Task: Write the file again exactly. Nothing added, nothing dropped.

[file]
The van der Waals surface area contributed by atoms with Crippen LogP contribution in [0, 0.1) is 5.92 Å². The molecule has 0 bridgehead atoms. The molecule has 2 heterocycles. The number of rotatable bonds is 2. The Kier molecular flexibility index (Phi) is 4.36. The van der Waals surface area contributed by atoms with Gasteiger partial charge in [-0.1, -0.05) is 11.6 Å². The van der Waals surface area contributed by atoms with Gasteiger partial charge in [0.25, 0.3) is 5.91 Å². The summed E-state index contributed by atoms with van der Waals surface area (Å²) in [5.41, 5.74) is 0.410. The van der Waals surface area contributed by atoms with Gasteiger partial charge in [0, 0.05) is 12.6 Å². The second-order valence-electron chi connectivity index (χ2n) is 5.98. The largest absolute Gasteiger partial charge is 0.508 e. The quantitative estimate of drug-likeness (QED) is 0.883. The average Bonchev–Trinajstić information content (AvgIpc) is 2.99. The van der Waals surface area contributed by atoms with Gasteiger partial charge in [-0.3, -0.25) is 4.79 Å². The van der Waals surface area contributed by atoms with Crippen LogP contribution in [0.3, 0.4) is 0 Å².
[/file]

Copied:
The van der Waals surface area contributed by atoms with Crippen LogP contribution in [0, 0.1) is 5.92 Å². The molecule has 0 bridgehead atoms. The molecule has 2 heterocycles. The number of rotatable bonds is 2. The Kier molecular flexibility index (Phi) is 4.36. The van der Waals surface area contributed by atoms with Gasteiger partial charge in [-0.1, -0.05) is 11.6 Å². The van der Waals surface area contributed by atoms with Gasteiger partial charge in [0.25, 0.3) is 5.91 Å². The summed E-state index contributed by atoms with van der Waals surface area (Å²) in [5.41, 5.74) is 0.410. The van der Waals surface area contributed by atoms with Gasteiger partial charge in [0, 0.05) is 12.6 Å². The second-order valence-electron chi connectivity index (χ2n) is 5.98. The largest absolute Gasteiger partial charge is 0.508 e. The quantitative estimate of drug-likeness (QED) is 0.883. The average Bonchev–Trinajstić information content (AvgIpc) is 2.99. The van der Waals surface area contributed by atoms with Gasteiger partial charge in [-0.3, -0.25) is 4.79 Å². The van der Waals surface area contributed by atoms with Crippen LogP contribution in [0.3, 0.4) is 0 Å².